If Buzzfeed is any sort of approximation of the world at large, it would seem that a lot of folks are spending their quarantines trying to level up their cooking/baking game or DIY skills in some way or another.
Whether it’s making (and eating) boiled eggs, cutting a little cutout in the door for the cat, or grooming the dog, there are a lot of funny examples of people’s attempts to develop some new skills.
Of course, there has also been an understandable desire to level up in areas of our lives that are a little more important to us as well.
By finally working through that stack of rep on our shelf that we’ve never quite had the time for. Or simply practicing more and better. Which are meaningful and worthwhile goals, of course. But I think there’s a potential danger lurking here as well. Which is hinted at in this quote by Olympic marathoner Keith Brantly:
“Any idiot can train himself into the ground; the trick is working in training to get gradually stronger.”
I think we all recognize the importance of getting physical rest, so as to maximize recovery from long practice days, minimize our risk of injury, and avoid overtraining or burnout.
But I don’t know that we put much of an emphasis on getting enough psychological rest.
After all, we spend a lot of time thinking about how to practice more effectively, how to perform more effectively, but who puts any time into strategizing ways to rest more effectively?
Yet we’ve all experienced the consequences of insufficient psychological recovery – whether it’s that feeling of being fried after a long week of double rehearsals, practice, and performances, the “post-audition blues” following an intense couple months of audition prep, or feeling strangely tired and unmotivated at this particular moment in time despite getting enough sleep and feeling intense internal pressure to make the most of your time.
So…what is psychological rest exactly? And what specific things could we do to get more of it? (Spoiler alert: it’s a lot more interesting than simply getting more sleep.)
Howard Nelson & Pamela Frank: On the Intersection of Healthy Physical Habits and Efficient, Effective Practice That Transfers to the Stage
When NYC’s quarantine began in March, and more and more people began working from home, one of the biggest challenges for many, was finding a usable workspace in already-tiny apartments.
Over the last month for instance, my wife has spent more time using her piano as a desk than as a piano (HA! sick burn…) – but then again, I guess this beats using a hamper in the hallway, an ironing board, or (my personal favorite) a jumbo pack of toilet paper in front of the toilet.
And sure, it’s kind of funny and novel at first – but these lighthearted photos of makeshift work-from-home setups have given way to more serious articles about how to deal with (or prevent) neck and back pain, and how working all day on the couch is setting us up for all sorts of issues down the road.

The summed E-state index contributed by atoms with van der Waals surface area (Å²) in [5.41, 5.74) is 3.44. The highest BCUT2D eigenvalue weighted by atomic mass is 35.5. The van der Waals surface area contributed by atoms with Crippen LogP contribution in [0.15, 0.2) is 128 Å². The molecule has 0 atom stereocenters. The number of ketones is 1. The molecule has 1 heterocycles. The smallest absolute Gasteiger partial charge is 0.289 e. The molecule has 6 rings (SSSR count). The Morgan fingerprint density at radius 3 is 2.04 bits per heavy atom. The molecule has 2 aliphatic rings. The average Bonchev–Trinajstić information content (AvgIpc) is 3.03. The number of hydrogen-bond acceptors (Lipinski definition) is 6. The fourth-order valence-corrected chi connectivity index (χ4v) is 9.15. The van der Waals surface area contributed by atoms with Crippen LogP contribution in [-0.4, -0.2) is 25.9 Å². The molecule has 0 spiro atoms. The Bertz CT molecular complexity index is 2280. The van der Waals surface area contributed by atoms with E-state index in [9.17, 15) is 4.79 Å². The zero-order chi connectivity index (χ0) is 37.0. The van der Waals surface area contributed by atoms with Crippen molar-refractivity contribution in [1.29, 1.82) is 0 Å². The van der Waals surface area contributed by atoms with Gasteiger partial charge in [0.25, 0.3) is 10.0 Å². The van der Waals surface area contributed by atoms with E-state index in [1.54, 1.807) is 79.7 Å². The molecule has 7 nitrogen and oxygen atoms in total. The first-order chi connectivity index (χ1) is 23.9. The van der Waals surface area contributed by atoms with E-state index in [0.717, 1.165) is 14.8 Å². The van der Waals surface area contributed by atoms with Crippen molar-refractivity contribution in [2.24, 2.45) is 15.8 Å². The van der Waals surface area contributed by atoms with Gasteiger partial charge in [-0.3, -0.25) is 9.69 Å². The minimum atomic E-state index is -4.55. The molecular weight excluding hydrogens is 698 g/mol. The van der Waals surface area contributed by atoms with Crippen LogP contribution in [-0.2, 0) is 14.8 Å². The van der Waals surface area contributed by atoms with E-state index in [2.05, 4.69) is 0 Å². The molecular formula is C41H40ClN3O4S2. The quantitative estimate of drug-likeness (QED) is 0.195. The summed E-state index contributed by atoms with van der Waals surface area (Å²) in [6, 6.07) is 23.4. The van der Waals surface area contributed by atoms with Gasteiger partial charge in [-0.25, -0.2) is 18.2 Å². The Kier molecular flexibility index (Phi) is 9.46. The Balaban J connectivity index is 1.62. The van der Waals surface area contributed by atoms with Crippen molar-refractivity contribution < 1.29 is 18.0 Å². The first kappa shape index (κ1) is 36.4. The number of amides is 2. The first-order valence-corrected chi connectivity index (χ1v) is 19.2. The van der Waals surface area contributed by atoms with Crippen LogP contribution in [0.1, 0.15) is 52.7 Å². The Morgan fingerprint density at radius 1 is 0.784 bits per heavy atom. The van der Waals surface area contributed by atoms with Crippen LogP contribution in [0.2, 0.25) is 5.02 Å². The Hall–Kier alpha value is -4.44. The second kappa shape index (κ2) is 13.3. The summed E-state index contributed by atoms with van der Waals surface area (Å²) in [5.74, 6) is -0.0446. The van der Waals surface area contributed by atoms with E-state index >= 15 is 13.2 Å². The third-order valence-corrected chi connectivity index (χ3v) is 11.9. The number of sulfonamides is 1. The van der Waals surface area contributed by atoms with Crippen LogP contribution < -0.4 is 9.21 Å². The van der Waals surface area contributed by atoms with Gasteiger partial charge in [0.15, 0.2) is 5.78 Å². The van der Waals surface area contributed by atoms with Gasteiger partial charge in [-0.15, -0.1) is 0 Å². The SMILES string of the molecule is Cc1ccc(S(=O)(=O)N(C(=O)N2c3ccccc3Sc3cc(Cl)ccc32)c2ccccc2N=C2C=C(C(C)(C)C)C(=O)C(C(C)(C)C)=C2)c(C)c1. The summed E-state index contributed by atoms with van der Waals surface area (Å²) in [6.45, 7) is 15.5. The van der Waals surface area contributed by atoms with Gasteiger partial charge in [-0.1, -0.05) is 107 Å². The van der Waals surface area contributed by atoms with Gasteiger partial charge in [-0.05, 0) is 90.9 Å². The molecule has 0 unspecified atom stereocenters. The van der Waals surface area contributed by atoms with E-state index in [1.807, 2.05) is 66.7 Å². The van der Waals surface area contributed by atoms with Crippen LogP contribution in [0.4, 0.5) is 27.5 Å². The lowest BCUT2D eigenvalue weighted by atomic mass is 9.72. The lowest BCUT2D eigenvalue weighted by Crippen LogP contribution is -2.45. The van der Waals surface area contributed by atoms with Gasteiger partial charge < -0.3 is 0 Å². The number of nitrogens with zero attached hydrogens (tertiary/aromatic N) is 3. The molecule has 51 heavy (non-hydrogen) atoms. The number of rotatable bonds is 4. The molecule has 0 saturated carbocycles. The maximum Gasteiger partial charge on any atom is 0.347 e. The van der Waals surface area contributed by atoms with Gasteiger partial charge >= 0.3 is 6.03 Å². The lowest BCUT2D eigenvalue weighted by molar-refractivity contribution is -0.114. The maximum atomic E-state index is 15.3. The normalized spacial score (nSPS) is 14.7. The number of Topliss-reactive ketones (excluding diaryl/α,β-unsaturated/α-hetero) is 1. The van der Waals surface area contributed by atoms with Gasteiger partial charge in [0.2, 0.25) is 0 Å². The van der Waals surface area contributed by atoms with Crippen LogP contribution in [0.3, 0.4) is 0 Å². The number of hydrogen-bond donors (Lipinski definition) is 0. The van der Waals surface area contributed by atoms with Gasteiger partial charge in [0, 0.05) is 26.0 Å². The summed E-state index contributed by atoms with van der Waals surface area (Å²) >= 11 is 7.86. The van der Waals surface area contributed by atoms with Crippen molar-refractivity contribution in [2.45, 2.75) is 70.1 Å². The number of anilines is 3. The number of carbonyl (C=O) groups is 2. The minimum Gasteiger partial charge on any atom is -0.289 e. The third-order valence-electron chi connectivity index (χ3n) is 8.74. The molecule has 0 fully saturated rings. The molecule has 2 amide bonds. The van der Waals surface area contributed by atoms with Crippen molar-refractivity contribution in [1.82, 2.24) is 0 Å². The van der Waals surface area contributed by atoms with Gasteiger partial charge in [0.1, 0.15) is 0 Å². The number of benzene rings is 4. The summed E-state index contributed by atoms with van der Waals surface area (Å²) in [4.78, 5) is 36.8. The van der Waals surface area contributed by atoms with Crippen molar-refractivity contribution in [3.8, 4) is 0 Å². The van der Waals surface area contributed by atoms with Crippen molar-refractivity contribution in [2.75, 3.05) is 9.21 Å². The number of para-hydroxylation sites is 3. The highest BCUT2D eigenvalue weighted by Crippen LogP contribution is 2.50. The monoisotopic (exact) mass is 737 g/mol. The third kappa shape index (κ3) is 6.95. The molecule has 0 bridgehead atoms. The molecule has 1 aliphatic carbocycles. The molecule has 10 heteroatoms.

The difficulty, from what I understand, is that the little things – like the angle of our head when we’re texting, or the way we stand while in line at the grocery store – may not be a big deal in isolation, but when you add them all up, especially over time, these seemingly trivial habits can not only lead to worrying levels of pain in our day-to-day lives, but potentially even make us more susceptible to experiencing playing-related injuries (!).
-Meet Howard Nelson & Pamela Frank-
Howard Nelson has been a physical therapist for over 30 years, and specializes in addressing movement system impairments – that is, identifying and modifying the habitual movement patterns and postures that lead to pain and injury. He worked at NYC’s Hospital for Special Surgery for ten years, including five in HSS’s sports medicine department, but in recent years, has begun to share his expertise with musicians.
Pamela Frank is a world-renowned violinist and highly sought-after chamber musician and teacher. She is on the faculty of the Curtis Institute of Music, coaches at Tanglewood, Ravinia, and Verbier, and having recovered from a career-threatening injury herself, has been presenting workshops and teaching with Howard to help musicians not only learn how to avoid injury – but also play and practice more effectively too.
In this episode, we’ll explore:
The story of how Pamela got injured, met Howard, and relearned how to do everything – from playing to walking to brushing her teeth.
What Howard asked her to do in the first session that made her think “What is this? This is not physical therapy, I need a real physical therapist!”
The reason why you’ll see Pamela often lift her arms up, and rest her hands on her head while sitting or standing.
We tend to think of playing-related injuries as being caused by playing-related posture or bad habits, but Howard and Pamela describe ways in which our daily habits away from the instrument influence our aches and pains in our playing too (and vice versa).
And speaking of laptops at eye level, Pamela also explains why your music stand should be higher up than it probably is – even in chamber music!
How you don’t suddenly become an artist – artistry has to be trained.
What non-judgmental and effective and efficient/thoughtful practice looks like (the next four minutes might be my favorite bit of the interview).
Pamela explains how general, unspecific self-criticism is a “cop-out” (wait…maybe this is my favorite bit of the interview?)
Howard explains why trying to avoid risks, and not giving yourself permission to make mistakes reduces fluidity, increases, and paradoxically, leads to more mistakes.